Member-supported news for Southern California
Play Live Radio
Next Up:
Available On Air Stations
Support for LAist comes from:

Inglewood Unified: Filth, exposed wires, roaches still at some schools a month after KPCC investigation

Filthy classrooms. Blocked exit doors. Green matter, either mold or moss, growing in a drinking fountain.  Those are just some of the 23 "extreme deficiencies" a Los Angeles County inspector found on a recent visit to Inglewood High School, despite a promise by the school district's leadership to fix problems exposed by a KPCC investigation.

The inspection by the Los Angeles County office of Education was performed a month after a promise by the state trustee running Inglewood Unified School District and the state school superintendent to clean up Inglewood High, which came in the wake of KPCC's investigation into unsanitary and unsafe conditions at various Inglewood schools.

"The school appears to have a lack of maintenance and or repair," wrote inspector Anthony Vallo, who added, "As a result there are many extreme deficiencies through out the school."

Vallo photographed some of the problems, including:

  • Ceiling damage in the boy's locker room, the library and some classrooms
  • Flooding in the auditorium
  • Excessive trash in some classrooms and a storage area
  • A clogged, damaged drinking fountain in the girls' locker room with "moss or mold" in it, and a shower stuck on with the water running
  • Broken windows in a classroom

Vallo found the same conditions KPCC had observed, including exposed wiring, holes in ceilings, and a courtyard breezeway falling in.
The inspector found exposed wiring in three locations "with voltage present," and four blocked exit doors - three of them in classrooms. He found three fire extinguishers that were either out of date or missing inspection tags. Vallos also found water damage in walls and/or ceilings in several classrooms and other areas.

Trash piles and rats are typical at Inglewood High, according to 11th grader Annabelle, who also said there is a major cockroach infestation.

"There are a lot of cockroaches....big ones," said Annabelle, who asked that her last name be withheld.  

Vallo found "evidence of cockroaches" in the kitchen/cafe during his inspection, according to his report.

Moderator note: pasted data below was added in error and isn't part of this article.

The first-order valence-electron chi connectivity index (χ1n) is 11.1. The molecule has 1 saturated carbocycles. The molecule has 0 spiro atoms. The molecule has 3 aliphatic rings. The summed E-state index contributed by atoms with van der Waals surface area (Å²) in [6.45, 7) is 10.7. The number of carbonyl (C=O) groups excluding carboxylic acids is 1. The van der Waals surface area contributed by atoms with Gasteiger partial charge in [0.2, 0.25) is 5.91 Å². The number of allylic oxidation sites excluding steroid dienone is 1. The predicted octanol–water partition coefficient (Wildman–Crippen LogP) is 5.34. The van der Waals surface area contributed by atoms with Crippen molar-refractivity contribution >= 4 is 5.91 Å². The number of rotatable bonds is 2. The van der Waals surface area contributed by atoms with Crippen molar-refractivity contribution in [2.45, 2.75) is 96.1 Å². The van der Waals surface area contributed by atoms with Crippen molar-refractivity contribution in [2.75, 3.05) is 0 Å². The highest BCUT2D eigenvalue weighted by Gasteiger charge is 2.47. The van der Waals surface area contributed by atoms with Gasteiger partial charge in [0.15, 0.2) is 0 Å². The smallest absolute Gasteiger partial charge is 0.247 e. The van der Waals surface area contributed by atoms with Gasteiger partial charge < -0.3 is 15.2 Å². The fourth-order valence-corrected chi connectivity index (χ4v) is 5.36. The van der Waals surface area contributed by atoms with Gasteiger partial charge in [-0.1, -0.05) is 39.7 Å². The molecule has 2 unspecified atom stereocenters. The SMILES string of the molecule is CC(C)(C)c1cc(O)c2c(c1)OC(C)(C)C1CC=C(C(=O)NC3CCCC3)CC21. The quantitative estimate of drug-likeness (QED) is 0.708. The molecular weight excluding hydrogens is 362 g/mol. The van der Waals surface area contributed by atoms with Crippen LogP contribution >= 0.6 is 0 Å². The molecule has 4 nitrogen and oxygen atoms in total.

Don Brann, the state trustee running Inglewood Unified, announced last month that an exterminator will visit the campus "on a monthly/on-going basis." The move was part of an "action plan" Brann unveiled in response to KPCC's reporting.  The plan included "deep cleaning" of the school's bathrooms and "additional training and support" for the school's custodial and maintenance staff. 

Brann also said that maintenance staff had "prioritized a list of repairs" at Inglewood High.

On Wednesday, Brann told KPCC he hadn't read the county inspection reports on Inglewood High and eight other Inglewood Unified schools, but said he is committed to clean and safe schools and has cleaning crews working weekends.

"The conditions here are really difficult to deal with," said Brann. "Inglewood High for example is a hundred years old in certain parts," he added, noting that he has called for the building of a new high school.

'Dry rot,' 'mold,' 'sagging' ceilings or floors

Inglewood High is not the only school with problems, according to county inspectors.

Of the nine schools inspected, only three received a "good" rating. Inglewood High ranked the worst, with Morningside High and Monroe Middle School rounding out the bottom.

At Monroe Middle School, inspector Vallo found four areas that merited an "extreme deficiency" rating, including the kitchen, where surfaces had "mildew or visual mold," the ceilings or floors "are sloping or sagging" and there is "dry rot/mold in structural components."

Vallo's photos show the wall in the kitchen's back room is missing drywall, with "severe damage and several studs damaged or missing." In noting the "heavy damage" to the back room, the inspector noted in his report that the room "has been like this for some time."

Caption: An inspector's photo of damage to the ceiling in the back room of Monroe Middle School's kitchen. (L.A. County Office of Education)

Morningside High also had a number of extreme deficiencies, including locked exit doors and a pigeon infestation.